Friday, November 26, 2021

SDS award recognition for Scottish Swimming’s Paul Wilson

Paul Wilson, Scottish Swimming’s Disability Performance Development Manager, has been awarded with Scottish Disability Sport’s Elspeth Watson Trophy.

The trophy is awarded to an individual each year who has significantly contributed to the development of disability sport within Scotland.

As part of his role at Scottish Swimming Paul supports the development and implementation of Performance and Performance Development for disability swimming. He is also involved in Scottish Swimming partnership engagement, taking the lead on disability and para swimming areas.

Paul has worked alongside SDS to plan, develop and deliver an inclusive swimming infrastructure to offer engagement opportunities, inclusive clubs, and performance development event opportunities.

He is also responsible for the Scottish Talent Squad to ensure that more swimmers make British Para-Swimming World Class Programmes. He works closely with British Swimming towards providing a seamless pathway from Learn to Swim through to World Class Programmes.

Paul said, “I’m really honoured to receive the Elspeth Watson Trophy from SDS, to be named alongside some of the previous recipients like Jack Calder, Shona Malcolm and Don McFarlane, who have been stalwarts of Disability Sport in Scotland, is a great honour.

This award really comes from the great working partnership between Scottish Swimming and Scottish Disability Sport, providing opportunities and support for swimmers from Learn to Swim through to international representation.”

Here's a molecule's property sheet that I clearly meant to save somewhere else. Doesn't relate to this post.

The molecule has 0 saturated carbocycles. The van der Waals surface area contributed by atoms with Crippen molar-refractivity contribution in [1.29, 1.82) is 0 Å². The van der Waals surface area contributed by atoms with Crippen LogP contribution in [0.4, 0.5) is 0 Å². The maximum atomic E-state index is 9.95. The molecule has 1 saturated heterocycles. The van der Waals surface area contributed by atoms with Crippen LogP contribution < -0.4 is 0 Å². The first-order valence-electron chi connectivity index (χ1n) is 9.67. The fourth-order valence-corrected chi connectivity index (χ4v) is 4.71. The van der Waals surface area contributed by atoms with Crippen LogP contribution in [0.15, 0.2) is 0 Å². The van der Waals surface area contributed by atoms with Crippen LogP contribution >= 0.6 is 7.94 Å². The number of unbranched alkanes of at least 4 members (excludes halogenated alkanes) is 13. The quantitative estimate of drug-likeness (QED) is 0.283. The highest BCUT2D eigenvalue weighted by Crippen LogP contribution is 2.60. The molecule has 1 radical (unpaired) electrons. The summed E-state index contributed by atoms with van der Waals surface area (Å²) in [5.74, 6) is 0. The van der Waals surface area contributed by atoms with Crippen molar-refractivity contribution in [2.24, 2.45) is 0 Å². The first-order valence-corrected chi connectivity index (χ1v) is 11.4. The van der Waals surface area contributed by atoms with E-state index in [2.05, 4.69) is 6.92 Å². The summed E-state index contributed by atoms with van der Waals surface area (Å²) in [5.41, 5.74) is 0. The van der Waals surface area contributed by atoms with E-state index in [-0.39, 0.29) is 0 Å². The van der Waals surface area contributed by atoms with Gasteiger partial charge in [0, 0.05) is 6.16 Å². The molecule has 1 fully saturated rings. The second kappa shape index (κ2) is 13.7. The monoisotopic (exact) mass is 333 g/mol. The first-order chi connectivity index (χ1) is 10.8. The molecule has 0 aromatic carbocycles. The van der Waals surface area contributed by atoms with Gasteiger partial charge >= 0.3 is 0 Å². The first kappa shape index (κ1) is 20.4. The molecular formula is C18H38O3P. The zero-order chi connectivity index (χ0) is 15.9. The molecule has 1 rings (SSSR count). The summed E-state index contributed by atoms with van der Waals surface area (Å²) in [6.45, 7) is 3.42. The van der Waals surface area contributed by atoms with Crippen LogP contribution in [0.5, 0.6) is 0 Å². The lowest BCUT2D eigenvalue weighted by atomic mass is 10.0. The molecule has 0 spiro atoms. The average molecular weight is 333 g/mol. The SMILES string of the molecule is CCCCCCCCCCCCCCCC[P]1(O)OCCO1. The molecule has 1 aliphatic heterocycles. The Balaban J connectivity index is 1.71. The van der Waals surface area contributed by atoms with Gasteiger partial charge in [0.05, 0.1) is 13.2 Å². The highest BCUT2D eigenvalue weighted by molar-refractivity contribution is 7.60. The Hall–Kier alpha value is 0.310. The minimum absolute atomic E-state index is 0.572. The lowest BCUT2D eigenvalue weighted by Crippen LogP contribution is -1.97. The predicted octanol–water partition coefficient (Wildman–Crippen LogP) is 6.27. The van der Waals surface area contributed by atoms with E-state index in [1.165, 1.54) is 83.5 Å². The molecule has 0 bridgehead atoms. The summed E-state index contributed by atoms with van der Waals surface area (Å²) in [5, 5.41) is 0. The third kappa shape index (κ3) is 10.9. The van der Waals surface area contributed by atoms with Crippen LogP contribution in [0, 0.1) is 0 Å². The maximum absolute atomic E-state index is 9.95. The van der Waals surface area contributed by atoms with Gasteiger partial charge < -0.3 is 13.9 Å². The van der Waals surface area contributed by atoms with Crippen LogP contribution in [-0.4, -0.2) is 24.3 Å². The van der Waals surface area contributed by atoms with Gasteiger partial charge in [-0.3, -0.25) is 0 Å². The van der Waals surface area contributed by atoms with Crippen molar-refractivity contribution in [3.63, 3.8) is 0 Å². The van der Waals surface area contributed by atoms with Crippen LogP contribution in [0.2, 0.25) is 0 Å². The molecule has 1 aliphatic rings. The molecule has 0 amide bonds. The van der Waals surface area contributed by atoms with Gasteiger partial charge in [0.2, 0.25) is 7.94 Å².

At this summer’s Tokyo 2020 Paralympic Games, 6 Scottish swimmers were selected as part of Paralympics GB, bringing home 5 medals between them. Their success is testament to the work to develop pathway opportunities for disability swimmers in Scotland.

Paul said, “I think a lot of the success comes down to the inclusive approach we have in swimming, identifying the needs of the individual and supporting them through our member clubs.

We have 160+ member clubs in Scotland, and if each of those offers an inclusive environment for swimmers with a disability then I’ve no doubt we can continue to see swimmers progress through the pathway and on to the international scene.”

Paul has also been heavily involved in the Scottish Swimming SeeMyAbility disability inclusion campaign, which has now entered Phase 2 – revisiting the key themes introduced two years ago.

The campaign focuses on the inclusion of disability swimmers within mainstream environments, whilst also educating teachers, coaches, providers and partners on how best to cater to the needs of those living with disabilities and/or learning difficulties.

Speaking about the campaign, Paul said, SeeMyAbility is a way for us to promote awareness of the inclusive nature of our Learn to Swim Framework.

Through engaging with Framework providers, swimming teachers, parents, and children we hope to increase the number of children with a disability learning to swim competently in supportive, friendly and fun environments.”


You can view the videos from Phase 2 of SeeMyAbility on Facebook and Twitter